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LAY OF THE LAND FRONTLINES


These projects are planned at Loyola’s new Retreat and Ecology Center in Woodstock:


Loyola’s biodiesel fuels campus shuttles. CENTER FOR URBAN ENVIRONMENTAL RESEARCH AND POLICY


First in the nation T


Student-made biodiesel fuel now licensed for sale


he Center for Urban Environmental Research and Policy’s (CUERP) Biodiesel Program has be- come the first school program to be licensed by state and federal authorities to produce and sell


its biodiesel fuel. The program has received the approval of the Environmental Protection Agency, Internal Revenue Service, Illinois Department of Revenue, and the National Biodiesel Board. Loyola’s first customer is The Free Enterprise System,


Inc., the company that runs the University’s shuttle service between the Lake Shore and Water Tower campuses. Diesel fuel is one of the dirtiest fuels and is known to release large amounts of carbon dioxide, polluted “dust,” and sulfur compounds that can cause lung problems and lead to acid rain. The use of Loyola’s biodiesel fuel will eliminate the


4 LOYOLA UNIVERSI T Y CHICAGO


A SUSTAINABLE ORGANIC FARM The tilling and organic- manure-fertilizing of one acre has started, and there are plans to increase the size to four or six acres over the next few years. Crops under consideration include cucumbers and cabbage for pickles and sauerkraut. Eventually, the center may raise chickens for eggs and a cow or two for dairy products. All the food produced on-site will be either consumed on campus in the dining hall or sold at farmers markets. The goals of the farm are to help students engage more closely with the natural world and learn how to live more sustainably.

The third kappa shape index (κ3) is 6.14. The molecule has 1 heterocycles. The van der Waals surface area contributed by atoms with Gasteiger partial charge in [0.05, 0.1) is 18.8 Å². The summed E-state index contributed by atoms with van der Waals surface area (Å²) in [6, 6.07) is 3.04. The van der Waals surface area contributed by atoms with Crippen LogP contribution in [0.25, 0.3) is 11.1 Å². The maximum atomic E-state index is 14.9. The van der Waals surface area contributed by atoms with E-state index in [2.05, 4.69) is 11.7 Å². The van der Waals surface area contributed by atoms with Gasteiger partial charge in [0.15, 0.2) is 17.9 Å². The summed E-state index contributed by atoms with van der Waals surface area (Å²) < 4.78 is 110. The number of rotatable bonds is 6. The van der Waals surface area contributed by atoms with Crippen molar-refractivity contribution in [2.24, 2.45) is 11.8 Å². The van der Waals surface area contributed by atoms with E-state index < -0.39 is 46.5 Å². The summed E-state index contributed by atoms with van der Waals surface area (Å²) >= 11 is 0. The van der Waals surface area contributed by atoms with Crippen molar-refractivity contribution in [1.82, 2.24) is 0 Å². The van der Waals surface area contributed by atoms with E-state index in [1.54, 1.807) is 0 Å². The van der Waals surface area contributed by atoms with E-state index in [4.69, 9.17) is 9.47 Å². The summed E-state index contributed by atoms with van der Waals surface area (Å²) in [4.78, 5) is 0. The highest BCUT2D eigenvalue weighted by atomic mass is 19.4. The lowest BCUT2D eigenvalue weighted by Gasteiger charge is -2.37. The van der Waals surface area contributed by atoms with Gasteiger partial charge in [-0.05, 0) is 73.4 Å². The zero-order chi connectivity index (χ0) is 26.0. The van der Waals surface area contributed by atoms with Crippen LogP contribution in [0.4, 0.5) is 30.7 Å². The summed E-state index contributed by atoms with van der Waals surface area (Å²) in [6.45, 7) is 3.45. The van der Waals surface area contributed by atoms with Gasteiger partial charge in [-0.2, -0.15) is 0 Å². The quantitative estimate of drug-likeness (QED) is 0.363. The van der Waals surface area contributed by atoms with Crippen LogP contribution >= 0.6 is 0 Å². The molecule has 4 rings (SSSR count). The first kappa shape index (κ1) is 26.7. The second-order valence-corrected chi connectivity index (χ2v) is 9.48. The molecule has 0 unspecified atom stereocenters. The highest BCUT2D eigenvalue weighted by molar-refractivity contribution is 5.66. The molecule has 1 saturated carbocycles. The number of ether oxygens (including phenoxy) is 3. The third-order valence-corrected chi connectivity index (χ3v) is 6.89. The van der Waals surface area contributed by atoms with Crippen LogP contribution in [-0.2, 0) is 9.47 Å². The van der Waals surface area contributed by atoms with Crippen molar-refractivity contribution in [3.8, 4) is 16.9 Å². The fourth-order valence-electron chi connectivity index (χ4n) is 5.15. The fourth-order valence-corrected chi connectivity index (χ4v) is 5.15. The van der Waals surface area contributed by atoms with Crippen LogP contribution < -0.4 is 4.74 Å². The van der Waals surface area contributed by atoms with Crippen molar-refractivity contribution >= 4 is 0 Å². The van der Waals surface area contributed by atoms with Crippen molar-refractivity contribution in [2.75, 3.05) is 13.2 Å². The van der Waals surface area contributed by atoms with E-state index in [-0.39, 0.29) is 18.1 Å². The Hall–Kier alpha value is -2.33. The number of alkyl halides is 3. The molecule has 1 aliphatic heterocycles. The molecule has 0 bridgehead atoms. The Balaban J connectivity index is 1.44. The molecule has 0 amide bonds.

HERE COMES THE SUN?


use of nearly 3,000 gallons of diesel fuel every year on the shuttles. “We will continue to expand not only our production


and sales, but also our outreach to schools, small busi- nesses, and individuals interested in biodiesel,” says Zach Waickman, the program’s lab manager. “It is like running a small business that will be financially sustainable by finding unique ways to benefit the environment.” To date, the lab has produced more than 1,500 gallons of


biodiesel fuel and also sells soap made from a byproduct of the biodiesel fuel production at campus stores. “Our work has just begun, as our Biodiesel Program plans


to collaborate with other universities in the area to collect waste vegetable oil, convert it into biodiesel fuel, and sell it to other community circulator buses and universities,” says Nancy Tuchman, vice provost and former director of CUERP. “I’m so proud of what our students have accomplished thus far, along with their passion for finding solutions that pro- tect the environment and ultimately will make the Loyola community a greener place to live, work, and study.”


Analyzing the possibility of producing wind, solar, or geothermal power on the campus.


UNDERGRADUATE SUMMER COURSES Archeology, plant biology, ecology, food systems, and three other courses will be offered. Students will stay in the on-site dormitory facility.


WHERE YOU COME IN Alumni service day to help eliminate an overabundance of invasive buckthorn in the oak and hickory forest. Stay tuned for details!


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